Advertisement

Springer Nature is making Coronavirus research free. View research | View latest news | Sign up for updates

Celastrol exerts synergistic effects with PHA-665752 and inhibits tumor growth of c-Met-deficient hepatocellular carcinoma in vivo

  • 528 Accesses

  • 16 Citations

Abstract

PHA665752 (PHA), a selective small molecule c-Met Inhibitor, potently inhibited HGF-stimulated and constitutive c-Met phosphorylation, as well as HGF and c-Met-driven phenotypes of a variety of tumor cells including hepatocellular carcinoma cells. However, these effects were impaired in c-Met-deficient cancer cells. In the present study, we investigated the potential anti-human c-Met-deficient hepatocellular carcinoma effects of Celastrol, a novel triterpene, and its combination with PHA. Human hepatocellular carcinoma cells BEL-7402 (c-Met-positive) and Huh7 (c-Met-deficient) were treated with different dose of PHA with or without equal dose of Celastrol, and cell growth, cell cycle and apoptosis were evaluated, respectively, by MTT assay, flow cytometry and Caspase3/7 activity. Nude mice bearing Huh7 xenografts were used to assess the in vivo anti-tumor activity. Our results showed that Celastrol at high concentration (>1.0 μM) induced G2/M arrest and apoptosis with the activation of Caspase3/7 in Huh7 cells whereas at low concentration (<1.0 μM) had no obvious effects. Low concentration Celastrol presented significant combined effects with PHA on Huh7 cells and Huh7 xenografts in terms of growth inhibition, migration inhibition and apoptosis induction. These results suggest that Celastrol and its combination with PHA present the therapeutic potential on c-Met-deficient hepatocellular carcinoma, and deserve further preclinical and clinical studies.

This is a preview of subscription content, log in to check access.

Fig. 1
Fig. 2
Fig. 3
Fig. 4
Fig. 5
Fig. 6

References

  1. 1.

    Baatarkhuu O, Kim do Y, Bat-Ireedui P, Han KH (2011) Current situation of hepatocellular carcinoma in Mongolia. Oncology 81(Suppl 1):148–151

  2. 2.

    Tanaka M, Katayama F, Kato H, Tanaka H, Wang J, Qiao YL, Inoue M (2011) Hepatitis B and C virus infection and hepatocellular carcinoma in China: a review of epidemiology and control measures. J Epidemiol 21:401–416

  3. 3.

    Nakamura T, Matsumoto K, Kiritoshi A, Tano Y, Nakamura T (1997) Induction of hepatocyte growth factor in fibroblasts by tumor-derived factors affects invasive growth of tumor cells: in vitro analysis of tumor-stromal interactions. Cancer Res 57:3305–3313

  4. 4.

    Yap TA, de Bono JS (2010) Targeting the HGF/c-Met axis: state of play. Mol Cancer Ther 9:1077–1079

  5. 5.

    Grzelakowska-Sztabert B, Dudkowska M (2011) Paradoxical action of growth factors: antiproliferative and proapoptotic signaling by HGF/c-MET. Growth Factors 29:105–118

  6. 6.

    Yap TA, Sandhu SK, Alam SM, de Bono JS (2011) HGF/c-MET targeted therapeutics: novel strategies for cancer medicine. Curr Drug Targets 12:2045–2058

  7. 7.

    Sierra JR, Tsao MS (2011) c-MET as a potential therapeutic target and biomarker in cancer. Ther Adv Med Oncol 3:S21–S35

  8. 8.

    Christensen JG, Schreck R, Burrows J, Kuruganti P, Chan E, Le P, Chen J, Wang X, Ruslim L, Blake R, Lipson KE, Ramphal J, Do S, Cui JJ, Cherrington JM, Mendel DB (2003) A selective small molecule inhibitor of c-Met kinase inhibits c-Met-dependent phenotypes in vitro and exhibits cytoreductive antitumor activity in vivo. Cancer Res 63:7345–7355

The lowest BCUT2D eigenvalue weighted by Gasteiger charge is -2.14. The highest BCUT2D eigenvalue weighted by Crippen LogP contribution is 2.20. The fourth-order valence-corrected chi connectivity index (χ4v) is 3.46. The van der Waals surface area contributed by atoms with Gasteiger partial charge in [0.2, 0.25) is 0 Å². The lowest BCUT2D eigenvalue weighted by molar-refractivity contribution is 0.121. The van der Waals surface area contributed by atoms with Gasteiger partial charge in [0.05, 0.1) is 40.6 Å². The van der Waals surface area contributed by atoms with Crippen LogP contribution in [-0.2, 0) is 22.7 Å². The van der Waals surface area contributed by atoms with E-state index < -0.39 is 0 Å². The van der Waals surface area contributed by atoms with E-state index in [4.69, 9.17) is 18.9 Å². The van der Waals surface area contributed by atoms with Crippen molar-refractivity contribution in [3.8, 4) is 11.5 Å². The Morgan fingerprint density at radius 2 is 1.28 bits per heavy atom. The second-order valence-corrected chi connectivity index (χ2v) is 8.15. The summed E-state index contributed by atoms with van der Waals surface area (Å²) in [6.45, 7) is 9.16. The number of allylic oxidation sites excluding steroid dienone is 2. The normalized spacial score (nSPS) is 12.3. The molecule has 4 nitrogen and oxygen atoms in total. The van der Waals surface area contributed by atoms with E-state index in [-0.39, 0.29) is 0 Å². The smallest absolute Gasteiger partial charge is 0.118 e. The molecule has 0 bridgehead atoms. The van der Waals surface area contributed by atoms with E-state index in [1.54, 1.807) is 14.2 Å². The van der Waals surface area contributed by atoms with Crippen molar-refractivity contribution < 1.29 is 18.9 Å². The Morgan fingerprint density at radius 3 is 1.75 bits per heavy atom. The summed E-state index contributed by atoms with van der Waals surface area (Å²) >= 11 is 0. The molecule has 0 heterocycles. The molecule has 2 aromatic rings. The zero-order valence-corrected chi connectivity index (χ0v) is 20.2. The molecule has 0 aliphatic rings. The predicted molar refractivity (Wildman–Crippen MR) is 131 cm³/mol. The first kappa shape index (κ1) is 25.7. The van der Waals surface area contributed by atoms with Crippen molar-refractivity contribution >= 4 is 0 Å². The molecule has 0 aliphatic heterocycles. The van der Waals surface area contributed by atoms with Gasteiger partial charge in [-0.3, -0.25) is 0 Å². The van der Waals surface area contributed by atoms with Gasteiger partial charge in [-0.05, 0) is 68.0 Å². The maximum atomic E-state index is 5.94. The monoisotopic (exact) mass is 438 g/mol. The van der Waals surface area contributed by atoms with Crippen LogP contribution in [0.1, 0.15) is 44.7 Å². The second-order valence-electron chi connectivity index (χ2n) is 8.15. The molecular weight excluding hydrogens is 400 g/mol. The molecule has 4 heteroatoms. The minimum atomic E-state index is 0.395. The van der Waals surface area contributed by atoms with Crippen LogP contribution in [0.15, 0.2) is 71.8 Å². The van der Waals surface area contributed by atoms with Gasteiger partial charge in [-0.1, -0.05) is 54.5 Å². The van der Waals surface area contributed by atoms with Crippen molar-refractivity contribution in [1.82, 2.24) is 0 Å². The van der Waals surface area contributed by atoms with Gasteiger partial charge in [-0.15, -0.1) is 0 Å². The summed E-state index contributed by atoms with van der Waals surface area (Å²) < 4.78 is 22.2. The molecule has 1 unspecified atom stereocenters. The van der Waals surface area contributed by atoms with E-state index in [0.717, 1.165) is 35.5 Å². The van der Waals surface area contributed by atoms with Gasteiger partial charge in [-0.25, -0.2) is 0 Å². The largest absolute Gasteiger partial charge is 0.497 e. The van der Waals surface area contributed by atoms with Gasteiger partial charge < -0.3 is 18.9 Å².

9. 9.

    Hov H, Holt RU, Ro TB, Fagerli UM, Hjorth-Hansen H, Baykov V, Christensen JG, Waage A, Sundan A, Borset M (2004) A selective c-met inhibitor blocks an autocrine hepatocyte growth factor growth loop in ANBL-6 cells and prevents migration and adhesion of myeloma cells. Clin Cancer Res 10:6686–6694

  10. 10.

    You H, Ding W, Dang H, Jiang Y, Rountree CB (2011) c-Met represents a potential therapeutic target for personalized treatment in hepatocellular carcinoma. Hepatology 54:879–889

  11. 11.

    Rajendran P, Li F, Shanmugam MK, Kannaiyan R, Goh JN, Wong KF, Wang W, Khin E, Tergaonkar V, Kumar AP, Luk JM, Sethi G (2012) Celastrol suppresses growth and induces apoptosis of human hepatocellular carcinoma through the modulation of STAT3/JAK2 signaling cascade in vitro and in vivo. Cancer Prev Res (Phila) 5:631–643

  12. 12.

    Lau PC, Wong EY (2012) Targeting MET by tyrosine kinase inhibitor suppresses growth and invasion of nasopharyngeal carcinoma cell lines. Pathol Oncol Res 18:357–363

  13. 13.

    Kim S, Lee SH, Kang S, Lee L, Park JD, Ryu DY (2011) Involvement of c-Met- and phosphatidylinositol 3-kinase dependent pathways in arsenite-induced downregulation of catalase in hepatoma cells. Biol Pharm Bull 34:1748–1752

  14. 14.

    Yang H, Chen D, Cui QC, Yuan X, Dou QP (2006) Celastrol, a triterpene extracted from the Chinese “Thunder of God Vine,” is a potent proteasome inhibitor and suppresses human prostate cancer growth in nude mice. Cancer Res 66:4758–4765

  15. 15.

    Westerheide SD, Bosman JD, Mbadugha BN, Kawahara TL, Matsumoto G, Kim S, Gu W, Devlin JP, Silverman RB, Morimoto RI (2004) Celastrols as inducers of the heat shock response and cytoprotection. J Biol Chem 279:56053–56060

  16. 16.

    Kim Y, Kang H, Jang SW, Ko J (2011) Celastrol inhibits breast cancer cell invasion via suppression of NF-kB-mediated matrix metalloproteinase-9 expression. Cell Physiol Biochem 28:175–184

Download references

Author information

Correspondence to Jian Liang.

Rights and permissions

Reprints and Permissions

About this article

Cite this article

Jiang, H., Jin, J., Wu, D. et al. Celastrol exerts synergistic effects with PHA-665752 and inhibits tumor growth of c-Met-deficient hepatocellular carcinoma in vivo. Mol Biol Rep 40, 4203–4209 (2013). https://doi.org/10.1007/s11033-013-2501-y

Download citation

Keywords

  • Celastrol
  • PHA-665752
  • Hepatocellular carcinoma
  • Combination